At this point, the well-known Bible character, David, enters into the story. David was a shepherd boy whom God instructed Samuel to anoint king of Israel in place of Saul. David, however, made no effort to assume the rulership of Israel until after the death of Saul. The two books of Samuel relate in considerable detail the very interesting experiences of Saul and David, and thus fill in the history of this people from whom the seed of promise was to come.


The two Books of Kings cover the period during which Israel was a kingdom nation, beginning approximately at the time of David’s death, and continuing until the nation lost its independence, ten of the tribes being taken into captivity in Assyria, and the other two to Babylon by King Nebuchadnezzar. Zedekiah was the last king to rule over the two-tribe kingdom. The nation has never had a king since he was overthrown. Under Solomon, the third king to reign over the Israelites, the nation reached its highest pinnacle of fame and glory. Solomon’s own glory and wisdom became famous throughout the then known world. The Queen of Sheba heard about it and traveled all the way to Palestine to see for herself, and she reported that “the half” had not been told.—I Kings 10:7

Although Israel became a kingdom nation by rebelling against God’s arrangement to care for their needs through judges, the Lord overruled this to make a very interesting illustration for us of a much greater kingdom which he would later establish over the whole earth, a kingdom in which Jesus would be the King of kings. To make this picture, the idea was conveyed to the kings of Israel that they ruled as representatives of God.


David abdicates … Throne of the Lord

The two Books of Chronicles are also historical, and are largely supplemental to I and II Kings. They are, however, more general in scope than the two Books of Kings, in that they begin with creation and give the historical background of the nation of Israel by genealogies all the way to David, and include the account of his reign. In the concluding chapter of I Chronicles, a prayer by David is recorded, which was uttered when he turned over his kingdom to his son Solomon.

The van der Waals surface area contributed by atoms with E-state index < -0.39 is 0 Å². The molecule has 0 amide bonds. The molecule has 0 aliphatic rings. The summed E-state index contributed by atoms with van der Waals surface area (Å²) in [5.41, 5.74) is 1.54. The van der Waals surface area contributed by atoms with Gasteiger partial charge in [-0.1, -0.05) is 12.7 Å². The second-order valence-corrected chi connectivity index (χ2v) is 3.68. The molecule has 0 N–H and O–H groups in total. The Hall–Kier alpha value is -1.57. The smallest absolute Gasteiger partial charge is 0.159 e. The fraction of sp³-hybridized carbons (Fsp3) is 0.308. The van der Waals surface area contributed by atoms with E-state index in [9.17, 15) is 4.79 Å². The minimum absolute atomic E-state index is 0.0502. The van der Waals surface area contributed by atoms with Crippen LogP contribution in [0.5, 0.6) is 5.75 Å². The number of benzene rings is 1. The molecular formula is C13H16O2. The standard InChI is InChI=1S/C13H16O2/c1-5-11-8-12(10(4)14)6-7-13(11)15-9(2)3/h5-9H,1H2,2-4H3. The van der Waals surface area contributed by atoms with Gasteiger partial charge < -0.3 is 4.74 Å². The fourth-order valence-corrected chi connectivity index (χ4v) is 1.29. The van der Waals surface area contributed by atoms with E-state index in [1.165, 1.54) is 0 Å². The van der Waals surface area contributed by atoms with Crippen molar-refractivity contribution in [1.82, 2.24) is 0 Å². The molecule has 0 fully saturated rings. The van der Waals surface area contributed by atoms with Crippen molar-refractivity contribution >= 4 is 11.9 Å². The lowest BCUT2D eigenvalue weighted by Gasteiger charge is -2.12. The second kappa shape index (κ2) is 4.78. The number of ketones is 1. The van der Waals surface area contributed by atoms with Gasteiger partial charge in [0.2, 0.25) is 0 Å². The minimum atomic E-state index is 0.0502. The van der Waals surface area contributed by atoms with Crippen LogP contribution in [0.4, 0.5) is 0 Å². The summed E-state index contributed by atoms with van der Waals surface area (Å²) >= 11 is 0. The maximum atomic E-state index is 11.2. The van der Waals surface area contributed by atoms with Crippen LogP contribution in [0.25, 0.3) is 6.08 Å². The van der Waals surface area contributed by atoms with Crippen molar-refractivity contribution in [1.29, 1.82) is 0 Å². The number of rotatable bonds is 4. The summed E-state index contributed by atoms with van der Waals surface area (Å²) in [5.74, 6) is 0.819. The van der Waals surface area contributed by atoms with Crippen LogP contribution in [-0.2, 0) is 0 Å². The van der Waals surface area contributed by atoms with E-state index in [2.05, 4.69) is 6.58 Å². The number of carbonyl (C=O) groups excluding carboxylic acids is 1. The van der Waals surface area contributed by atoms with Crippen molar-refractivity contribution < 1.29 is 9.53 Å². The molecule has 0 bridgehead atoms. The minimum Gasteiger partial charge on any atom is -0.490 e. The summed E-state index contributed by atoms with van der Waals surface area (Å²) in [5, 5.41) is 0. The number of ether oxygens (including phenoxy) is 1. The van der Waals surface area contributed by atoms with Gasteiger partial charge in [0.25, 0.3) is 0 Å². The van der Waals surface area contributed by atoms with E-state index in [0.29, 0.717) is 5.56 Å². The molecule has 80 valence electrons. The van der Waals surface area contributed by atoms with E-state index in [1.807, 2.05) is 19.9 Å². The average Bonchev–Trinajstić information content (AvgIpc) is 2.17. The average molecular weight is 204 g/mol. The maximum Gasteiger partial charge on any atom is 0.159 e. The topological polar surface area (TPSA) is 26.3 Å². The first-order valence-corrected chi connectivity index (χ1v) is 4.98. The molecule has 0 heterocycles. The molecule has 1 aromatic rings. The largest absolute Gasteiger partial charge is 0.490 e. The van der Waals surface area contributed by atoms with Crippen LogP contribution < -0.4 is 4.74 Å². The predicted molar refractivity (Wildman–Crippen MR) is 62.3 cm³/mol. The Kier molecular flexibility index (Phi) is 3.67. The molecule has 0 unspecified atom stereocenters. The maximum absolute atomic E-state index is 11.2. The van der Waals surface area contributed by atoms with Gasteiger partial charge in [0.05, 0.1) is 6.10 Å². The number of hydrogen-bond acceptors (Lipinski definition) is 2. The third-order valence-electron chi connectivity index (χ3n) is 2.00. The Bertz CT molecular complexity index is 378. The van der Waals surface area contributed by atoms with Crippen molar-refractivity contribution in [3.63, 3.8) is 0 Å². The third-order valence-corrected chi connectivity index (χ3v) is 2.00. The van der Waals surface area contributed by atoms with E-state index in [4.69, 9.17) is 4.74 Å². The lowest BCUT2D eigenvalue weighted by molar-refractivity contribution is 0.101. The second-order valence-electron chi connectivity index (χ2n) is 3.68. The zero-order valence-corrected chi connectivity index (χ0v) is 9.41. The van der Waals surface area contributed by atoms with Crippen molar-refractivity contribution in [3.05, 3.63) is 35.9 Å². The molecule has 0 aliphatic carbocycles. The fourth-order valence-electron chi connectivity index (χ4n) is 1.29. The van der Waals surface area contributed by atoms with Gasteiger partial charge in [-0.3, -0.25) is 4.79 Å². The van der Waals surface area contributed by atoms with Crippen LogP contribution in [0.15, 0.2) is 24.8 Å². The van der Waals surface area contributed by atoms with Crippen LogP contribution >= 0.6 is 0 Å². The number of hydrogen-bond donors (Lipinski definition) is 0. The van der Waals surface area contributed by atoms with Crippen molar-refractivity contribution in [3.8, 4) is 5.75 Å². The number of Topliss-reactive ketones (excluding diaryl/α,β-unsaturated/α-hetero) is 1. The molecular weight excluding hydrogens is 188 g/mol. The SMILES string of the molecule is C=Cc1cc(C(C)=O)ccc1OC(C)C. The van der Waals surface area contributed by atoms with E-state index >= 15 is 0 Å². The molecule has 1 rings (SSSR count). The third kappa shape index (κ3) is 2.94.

In this prayer David said, “Blessed be thou, Lord God of Israel our father, forever and ever. Thine, O Lord, is the greatness, and the power, and the glory, and the victory, and the majesty: for all that is in the heaven and in the earth is thine; thine is the kingdom, O Lord, and thou art exalted as head above all.” (I Chron. 29:10,11) Thus David acknowledges God to be king in Israel, and by so doing reminds us of the many promises of God that the time will yet come when, through Christ, he will rule over the whole earth.


As we have seen, with the overthrow of Zedekiah, Judah’s last king, the nation was taken captive to Babylon. This captivity lasted for seventy years. The Books of Ezra and Nehemiah record the experiences of the Israelites in connection with their return to the land of their fathers, and tell of the faithful service of these two servants of God whose names are given to the books; service, that is, in leading and governing the people of God during those difficult years.

In these two books there is much to encourage the Lord’s people even now, for they remind us of God’s ability to care for his own in times of great need, and to protect them from their enemies. These books tell of the rebuilding of Jerusalem, its walls and the temple, under very trying circumstances. But the Lord was with his people then, even as he still is with those today who put their trust in him.


God’s people threatened … Enmity of Satan

This is the last of the predominantly historical books of the Old Testament, although it outlines the details of but one episode in the experiences of the Israelites. It might be more proper to call it a story book. It records an effort that was made to destroy all the Israelites, and the remarkable manner in which this was prevented. The principal purpose served by the book as a segment of the Word of God seems to be to call attention to a bitter attack made against the people of God in an effort to thwart the divine purpose centered in them.

When, in the Garden of Eden, God said that there would be a seed which would bruise the serpent’s head, he also said that there would be enmity between this seed and the seed of the serpent. (Gen. 3:15) The serpent, of course, is a symbol of the great adversary of God and of men, who is Satan, the Devil. His seed would be all those who, wittingly or unwittingly, lend themselves to the carrying out of his wicked designs against God’s promised seed.